The North Atlantic
The British Sea Harrier FRS.4 appeared a minute early. It hovered briefly off the Kennedy's port beam as the pilot sized up his landing target， the wind， and sea conditions. Maintaining a steady thirty-knot forward speed to compensate for the carrier's forward speed， he side-slipped his fighter neatly to the right， then dropped it gently amidships， slightly forward of the Kennedy's island structure， exactly in the center of the flight deck. Instantly a gang of deck crewmen raced for the aircraft， three carrying heavy metal chocks， another a metal ladder which he set up by the cockpit， whose canopy was already coming open. A team of four snaked a fueling hose towards the aircraft， eager to demonstrate the speed with which the U.S. Navy services aircraft. The pilot was dressed in an orange coverall and yellow life jacket. He set his helmet on the back of the front seat and came down the ladder. He watched briefly to be sure his fighter was in capable hands before sprinting to the island. He met Ryan at the hatch.
“You Ryan？ I'm Tony Parker. Where's the loo？” Jack gave him the proper directions and the pilot darted off， leaving Ryan standing there in a flight suit， holding his bag and feeling stupid. A white plastic flight helmet dangled from his other hand as he watched the crewmen fueling the Harrier. He wondered if they knew what they were doing.
Parker was back in three minutes. “Commander，” he said， “there's one thing they've never put in a fighter， and that's a bloody toilet. They fill you up with coffee and tea and send you off， and you've no place to go.”
“I know the feeling. Anything else you have to do？”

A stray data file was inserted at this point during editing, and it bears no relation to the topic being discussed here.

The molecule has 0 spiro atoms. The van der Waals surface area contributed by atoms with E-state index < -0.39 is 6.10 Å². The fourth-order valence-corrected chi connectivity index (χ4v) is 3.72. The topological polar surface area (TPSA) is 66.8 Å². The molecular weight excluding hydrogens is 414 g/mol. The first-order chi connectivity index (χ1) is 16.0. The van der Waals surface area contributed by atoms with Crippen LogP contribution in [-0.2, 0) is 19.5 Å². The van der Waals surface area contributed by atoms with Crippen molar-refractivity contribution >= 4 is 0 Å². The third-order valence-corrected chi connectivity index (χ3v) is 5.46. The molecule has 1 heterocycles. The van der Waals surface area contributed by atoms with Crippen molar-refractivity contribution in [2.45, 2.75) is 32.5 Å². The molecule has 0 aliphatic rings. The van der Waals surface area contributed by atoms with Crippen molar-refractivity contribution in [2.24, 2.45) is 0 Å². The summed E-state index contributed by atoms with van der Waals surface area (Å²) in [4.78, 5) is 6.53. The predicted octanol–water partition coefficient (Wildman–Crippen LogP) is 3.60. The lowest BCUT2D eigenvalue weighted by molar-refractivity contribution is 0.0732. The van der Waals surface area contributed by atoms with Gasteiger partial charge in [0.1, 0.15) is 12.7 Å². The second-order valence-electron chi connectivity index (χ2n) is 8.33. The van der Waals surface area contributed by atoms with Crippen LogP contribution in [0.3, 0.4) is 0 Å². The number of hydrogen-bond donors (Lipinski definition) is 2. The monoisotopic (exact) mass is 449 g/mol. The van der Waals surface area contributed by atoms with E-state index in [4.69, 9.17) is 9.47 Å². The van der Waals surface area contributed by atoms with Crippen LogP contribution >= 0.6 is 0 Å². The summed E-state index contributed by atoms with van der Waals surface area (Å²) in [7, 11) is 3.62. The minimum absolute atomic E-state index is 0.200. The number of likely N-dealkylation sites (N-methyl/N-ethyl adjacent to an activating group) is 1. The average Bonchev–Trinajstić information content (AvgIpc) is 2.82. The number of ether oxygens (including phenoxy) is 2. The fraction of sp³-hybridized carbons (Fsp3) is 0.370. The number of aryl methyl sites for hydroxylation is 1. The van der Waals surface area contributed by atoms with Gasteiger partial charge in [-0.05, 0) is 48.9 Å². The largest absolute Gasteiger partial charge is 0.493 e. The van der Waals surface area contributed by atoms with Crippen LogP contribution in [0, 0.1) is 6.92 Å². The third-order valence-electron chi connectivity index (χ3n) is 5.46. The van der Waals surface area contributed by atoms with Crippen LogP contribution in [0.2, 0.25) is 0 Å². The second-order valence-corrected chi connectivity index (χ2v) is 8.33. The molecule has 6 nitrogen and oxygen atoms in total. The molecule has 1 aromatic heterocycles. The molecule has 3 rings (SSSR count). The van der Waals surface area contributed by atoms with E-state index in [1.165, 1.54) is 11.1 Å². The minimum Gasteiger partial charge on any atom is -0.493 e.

“No， sir. Your admiral chatted with me on the radio when I was flying in. Looks like your chaps have finished fueling my bird. Shall we be off？”
“What do I do with this？” Ryan held up his bag， expecting to have to hold it in his lap. His briefing papers were inside the flight suit， tucked against his chest.
“We put it in the boot， of course. Come along， sir.”
Parker walked out to the fighter jauntily. The dawn was a feeble one. There was a solid overcast at one or two thousand feet. It wasn't raining， but looked as though it might. The sea， still rolling at about eight feet， was a gray， crinkled surface dotted with whitecaps. Ryan could feel the Kennedy moving， surprised that something so huge could be made to move at all. When they got to the Harrier， Parker took the duffle in one hand and reached for a recessed handle on the underside of the fighter. Twisting and pulling the lever， he revealed a cramped space about the size of a small refrigerator. Parker stuffed the bag into it， slamming the door shut behind it， making sure the locking lever was fully engaged. A deck crewman in a yellow shirt conferred with the pilot. Aft a helicopter was revving its engines， and a Tomcat fighter was taxiing towards a midships catapult. On top of this a thirty-knot wind was blowing. The carrier was a noisy place.